2016 Election, Donald Trump, Elections, Hillary Clinton, Jeb Bush

Jeb Bush tanks after ‘work longer hours’ gaffe

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On July 9, former Florida Governor and Republican presidential candidate Jeb Bush proclaimed that if Americans wanted higher incomes and to get back to 4-percent-a-year economic growth, they need to work longer hours.

“[P]eople need to work longer hours and through their productivity gain more income for their families. That’s the only way we are going to get out of this rut that we’re in,” Bush told the New Hampshire Union Leader in an interview.

That’s probably not what most Americans want to hear, particularly if you’re already working full-time or lost your savings in the recession, putting your retirement plans on the skids. Who wants to be told the sluggish economy or their financial struggles are their fault for not working hard enough when they’re working hard already?

Bush has subsequently tanked in the polls.

A Monmouth poll taken July 9 through July 12 had Bush polling at 15 percent versus Donald Trump at 13 percent. It was the last national GOP poll that Bush led.thumbnail_19b9c15328b14eaa81c83e8d194ebfec-f5e4621300bd449d80fe2c11f5a10bf0-0

Now he’s down by as much as 11 points nationally in the weeks since, and has fallen far behind in New Hampshire and South Carolina.

Democrat frontrunner Hillary Clinton immediately hit back at Bush, tweeting that “Anyone who believes Americans aren’t working hard enough hasn’t met enough American workers.” She posted a chart from the Economic Policy Institute showing productivity hitting near all-time highs even while incomes remain flat.

Bush attempted to backtrack on the statement, clarifying his position to the Boston Herald, saying, “If we’re going to grow our economy, people need to stop being part-time workers and need to be having access to greater opportunities to work. You can take it out of context all you want, but high-sustaining growth means people work 40 hours, rather than 30 hours.”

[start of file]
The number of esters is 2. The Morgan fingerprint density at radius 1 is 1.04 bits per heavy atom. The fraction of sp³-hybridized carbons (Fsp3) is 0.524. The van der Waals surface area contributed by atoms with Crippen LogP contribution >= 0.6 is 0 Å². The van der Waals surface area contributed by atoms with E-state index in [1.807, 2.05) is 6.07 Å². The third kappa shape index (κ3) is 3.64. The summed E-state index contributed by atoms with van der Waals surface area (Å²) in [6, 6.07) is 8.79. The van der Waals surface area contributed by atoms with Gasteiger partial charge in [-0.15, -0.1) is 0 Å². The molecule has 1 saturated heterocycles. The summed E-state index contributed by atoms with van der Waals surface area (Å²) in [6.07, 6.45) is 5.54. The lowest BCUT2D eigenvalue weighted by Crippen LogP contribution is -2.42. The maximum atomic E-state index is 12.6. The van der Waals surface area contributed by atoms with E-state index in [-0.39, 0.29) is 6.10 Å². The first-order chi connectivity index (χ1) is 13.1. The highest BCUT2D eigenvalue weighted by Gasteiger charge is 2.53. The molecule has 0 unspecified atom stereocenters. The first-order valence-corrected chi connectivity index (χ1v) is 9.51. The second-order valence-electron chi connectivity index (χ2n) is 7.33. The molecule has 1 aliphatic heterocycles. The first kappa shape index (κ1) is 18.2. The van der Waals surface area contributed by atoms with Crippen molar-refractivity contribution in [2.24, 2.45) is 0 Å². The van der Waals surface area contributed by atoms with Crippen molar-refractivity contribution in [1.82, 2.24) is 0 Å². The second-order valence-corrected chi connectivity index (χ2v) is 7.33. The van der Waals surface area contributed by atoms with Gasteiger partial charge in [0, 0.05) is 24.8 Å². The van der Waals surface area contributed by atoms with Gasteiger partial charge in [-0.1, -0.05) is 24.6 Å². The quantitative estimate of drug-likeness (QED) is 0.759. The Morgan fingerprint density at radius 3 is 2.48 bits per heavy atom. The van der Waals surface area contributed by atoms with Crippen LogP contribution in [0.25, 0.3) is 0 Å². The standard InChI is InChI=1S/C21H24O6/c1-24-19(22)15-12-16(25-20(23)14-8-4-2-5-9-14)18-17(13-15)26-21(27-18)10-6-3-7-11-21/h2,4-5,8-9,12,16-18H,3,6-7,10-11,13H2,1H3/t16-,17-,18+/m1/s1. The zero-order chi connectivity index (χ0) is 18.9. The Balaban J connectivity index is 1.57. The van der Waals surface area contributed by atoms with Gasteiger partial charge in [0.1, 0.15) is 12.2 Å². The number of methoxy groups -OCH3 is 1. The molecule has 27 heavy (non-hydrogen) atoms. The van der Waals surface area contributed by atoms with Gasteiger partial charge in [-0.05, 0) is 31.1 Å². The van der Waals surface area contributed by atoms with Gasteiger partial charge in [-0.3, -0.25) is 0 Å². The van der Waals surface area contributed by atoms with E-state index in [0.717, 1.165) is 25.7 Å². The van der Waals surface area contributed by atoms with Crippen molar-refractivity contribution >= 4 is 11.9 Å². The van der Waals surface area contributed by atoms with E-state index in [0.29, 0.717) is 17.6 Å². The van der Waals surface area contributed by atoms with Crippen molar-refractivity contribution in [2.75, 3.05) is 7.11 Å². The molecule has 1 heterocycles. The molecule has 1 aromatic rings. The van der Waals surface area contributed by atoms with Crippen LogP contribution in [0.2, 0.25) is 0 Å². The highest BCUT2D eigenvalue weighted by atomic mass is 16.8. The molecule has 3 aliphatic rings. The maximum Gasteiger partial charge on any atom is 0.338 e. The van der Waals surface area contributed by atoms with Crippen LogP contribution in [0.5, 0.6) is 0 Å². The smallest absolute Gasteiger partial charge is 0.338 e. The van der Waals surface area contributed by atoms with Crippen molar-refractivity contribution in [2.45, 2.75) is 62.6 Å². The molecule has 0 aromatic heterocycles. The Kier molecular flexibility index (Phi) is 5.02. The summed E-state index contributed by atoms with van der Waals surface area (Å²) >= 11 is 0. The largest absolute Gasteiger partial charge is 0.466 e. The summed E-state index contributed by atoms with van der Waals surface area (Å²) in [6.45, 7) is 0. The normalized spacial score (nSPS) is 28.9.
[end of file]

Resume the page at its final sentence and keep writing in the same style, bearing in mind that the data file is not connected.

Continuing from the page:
There’s only one problem. That was a great talking point in 2009, when the percent of those with jobs working part-time peaked at nearly 20 percent. But that was thanks to the recession and labor markets imploding.

The overall part-time worker rate has since declined and stabilized at about 18 percent of those with jobs, pretty much what it was in 1995. To be fair, those working part-time for economic reasons remains elevated at about 6.5 million, but that has been declining, too.

Still, productivity is nearly as high as it’s been, and the percentage of people with jobs working full-time is about what you’d expect to see. Those who are part-time for economic reasons have been declining steadily for five years now.

Yet, even 3 percent growth remains beyond reach — the U.S. Gross Domestic Product has not grown above 3 percent since 2005 — let alone 4 percent growth. And incomes are still flat.

The problem is not that people who have jobs are not working enough hours. Americans work plenty. According to data compiled by the Bureau of Labor Statistics, in June, the average American with a job worked 34.5 hours a week, pretty much what that figure was in 2006.

Instead, to the extent there is a slowdown in labor markets, it originates with those who are reaching working age and working less on a percentage basis, with the employment population ratio of those aged 16 to 64 dropping from 71.4 percent to 69.1 percent in June, accounting for about 4.5 million working-age Americans who might otherwise have a job.

Then there is the overall demographic shift currently occurring in the U.S., with Baby Boomers retiring en masse and far fewer Americans reaching working age. This, in turn, has led the general slowdown in economic growth seen for the past decade.

None of which would be addressed by working longer hours. If anything, the nation needs to produce more jobs, not more overtime. More competition and demand for labor is what will increase incomes and boost growth, and that could be incentivized by reducing the regulatory costs of doing business in the U.S., for example, to encourage more production domestically.

Bush, on the other hand, cynically accepts the current slowdown as systemic and largely unaddressable in the political sphere. “Want a raise? Better think about working overtime, buddy. Oh, you can’t find a job? Sorry, pal, I wasn’t talking to you.” Who wants to hear that? No wonder his poll numbers have declined.

This guest post is by Robert Romano senior editor of Americans for Limited Government.

 

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